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OER for Angelo State: Where Do I Find OER Materials?

Open Access Resources - a guide, resources and tools for the use and creation of OER. For more information contact Jenny Hock .

To Learn More

OER Step-by_step

  1. Set aside time: Searching for OER takes time & persistence, just like research.
  2. Look at your current text: Is your current textbook available through the library databases?
  3. Locate an OER text: Check to see if a whole OER textbook already exists for your course.
  4. Browse open repositories: Browse several repositories to see what content is available
  5. Supplement: Look at your learning objectives and find different materials for different topics.
  6. Ask for help: Call a librarian to get help. You can do this at anytime!
Link to the Texas A&M University Corpus Christi | Mary and Jeff Bell Library resource for instructions. There you will find both printed instructions as well as some videos to walk you through the process.

OER Metafinder

OER Resources

The following is a select list, by no means exhaustive, of OER sites:

  • The Open Textbook Library is a searchable, browsable collection of more than 500 open textbooks. All textbooks in this library are complete and openly licensed. Most have faculty-authored reviews.
  • OpenStax offers 30 college-level textbooks in the areas of math/statistics, science, sociology, psychology, business, economics, history, and American government. It also offers several titles for high school Advanced Placement courses. These are peer-reviewed texts written by professional content developers. OpenStax books feature supplemental resources for instructors, such as PowerPoint slides and solutions to end-of-chapter problems. With most titles, students have the option of buying interactive iBook versions for $6.99 each or ordering print copies from Amazon (prices currently range from about $25–$50). Most books also have Bookshare versions that can be used by those with visual disabilities. Many titles have free Kindle versions.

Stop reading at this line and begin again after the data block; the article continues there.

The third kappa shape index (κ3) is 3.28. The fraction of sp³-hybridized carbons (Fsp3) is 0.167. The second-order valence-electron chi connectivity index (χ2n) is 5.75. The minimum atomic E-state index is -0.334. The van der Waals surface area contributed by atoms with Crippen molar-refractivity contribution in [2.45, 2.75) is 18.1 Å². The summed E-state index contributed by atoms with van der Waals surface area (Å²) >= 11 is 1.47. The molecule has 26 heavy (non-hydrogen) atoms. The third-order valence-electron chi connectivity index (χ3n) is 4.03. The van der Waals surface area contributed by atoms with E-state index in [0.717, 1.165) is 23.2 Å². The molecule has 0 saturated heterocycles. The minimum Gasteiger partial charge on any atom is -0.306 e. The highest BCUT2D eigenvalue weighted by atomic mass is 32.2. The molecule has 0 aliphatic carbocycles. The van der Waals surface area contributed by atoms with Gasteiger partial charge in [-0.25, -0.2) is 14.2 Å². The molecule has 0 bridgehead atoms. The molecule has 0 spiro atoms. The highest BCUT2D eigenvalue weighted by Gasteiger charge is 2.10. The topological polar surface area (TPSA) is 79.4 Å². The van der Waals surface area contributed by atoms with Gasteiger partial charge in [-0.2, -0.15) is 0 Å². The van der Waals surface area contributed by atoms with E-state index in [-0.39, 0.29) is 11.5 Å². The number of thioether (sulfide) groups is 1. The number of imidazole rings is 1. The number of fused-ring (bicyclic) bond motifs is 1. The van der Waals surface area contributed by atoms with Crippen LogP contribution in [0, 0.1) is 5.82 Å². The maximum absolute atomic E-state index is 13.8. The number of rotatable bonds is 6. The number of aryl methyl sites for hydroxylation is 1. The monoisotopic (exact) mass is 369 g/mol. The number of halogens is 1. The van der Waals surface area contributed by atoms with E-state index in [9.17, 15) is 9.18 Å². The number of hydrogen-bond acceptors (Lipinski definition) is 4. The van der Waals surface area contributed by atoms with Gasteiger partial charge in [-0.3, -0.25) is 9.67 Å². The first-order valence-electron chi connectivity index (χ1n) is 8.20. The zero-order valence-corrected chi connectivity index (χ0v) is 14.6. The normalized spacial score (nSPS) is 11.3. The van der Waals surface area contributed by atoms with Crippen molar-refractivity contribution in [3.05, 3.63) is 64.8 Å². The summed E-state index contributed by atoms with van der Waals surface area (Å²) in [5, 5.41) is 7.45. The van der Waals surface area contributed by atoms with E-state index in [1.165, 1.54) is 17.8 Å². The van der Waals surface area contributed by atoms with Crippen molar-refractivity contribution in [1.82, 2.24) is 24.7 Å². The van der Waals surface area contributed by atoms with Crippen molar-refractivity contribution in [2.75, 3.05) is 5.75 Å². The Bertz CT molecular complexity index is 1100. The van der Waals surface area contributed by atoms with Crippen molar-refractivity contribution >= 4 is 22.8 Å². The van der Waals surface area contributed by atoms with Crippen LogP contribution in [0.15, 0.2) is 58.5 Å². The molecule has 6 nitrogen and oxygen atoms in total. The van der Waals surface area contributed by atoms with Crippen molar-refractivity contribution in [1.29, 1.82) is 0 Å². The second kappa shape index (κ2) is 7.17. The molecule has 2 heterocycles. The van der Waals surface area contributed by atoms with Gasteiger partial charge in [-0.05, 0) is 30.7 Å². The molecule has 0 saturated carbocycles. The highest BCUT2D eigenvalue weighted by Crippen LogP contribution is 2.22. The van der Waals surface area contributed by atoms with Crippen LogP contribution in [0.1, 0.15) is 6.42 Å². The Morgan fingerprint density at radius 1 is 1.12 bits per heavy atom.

• OER Commons is a large collection that can be browsed by grade level, subject area, and material type. The Open Author tool lets instructors combine text, pictures, sound, files, and video.
  • Wikibooks has more than 3,000 books in its open textbook collection.
  • MERLOT (Multimedia Educational Resource for Learning and Online Teaching) is a free and open peer-reviewed collection of online teaching and learning materials and faculty-developed services contributed and used by an international education community. An advanced search tool enables searching by grade level, subject area, material type, language, and technical format.
  • College Open Textbooks offers open textbooks in a variety of subjects.
  • Saylor Academy Bookshelf features more than 100 open textbooks. Saylor Academy also offers tuition-free courses in a wide range of subjects; many feature OER.
  • Cool4Ed (California Open Online Library for Education) features open textbooks, course materials, and free online courses.
  • Open Course Library was created for 81 of the most heavily enrolled community college courses in the state of Washington.
  • British Columbia Campus OpenEd currently offers more than 260 open textbooks. Many have a Canadian focus (and use metric system).
  • Tidewater Community College in Virginia offers its entire library of open textbooks in a range of subjects.
  • Open SUNY Textbooks currently offers 22 titles. Another open textbook is in development.
  • The Center for Computer-Assisted Legal Instruction (CALI) offers more than 55 books on legal topics.
  • Project Gutenberg offers more than 57,000 free ebooks. Most are older works for which copyright has expired.
  • The Teaching Commons features OER from leading colleges and universities. Content includes open access textbooks, course materials, lesson plans, multimedia, and more. It's curated by librarians and their institutions.
  • Directory of Open Access Books features more than 13,000 academic peer-reviewed books and chapters from 282 publishers.
  • Temoa is a multilingual catalog of OER.
  • The Orange Grove: Florida’s Digital Repository
  • Global Text Project
  • Community College Consortium for Open Educational Resources
  • The American Institute of Mathematics' website features open math books that have been judged to meet the evaluation criteria set by the AIM editorial board.
  • Grand Valley State University offers several open textbooks.
  • Noba textbooks focus on psychology. Instructor manuals, PowerPoint presentations, and test banks are available for many modules.
  • Open Courseware: An independent search engine that indexes open education classes from places like MIT, Yale and UMass.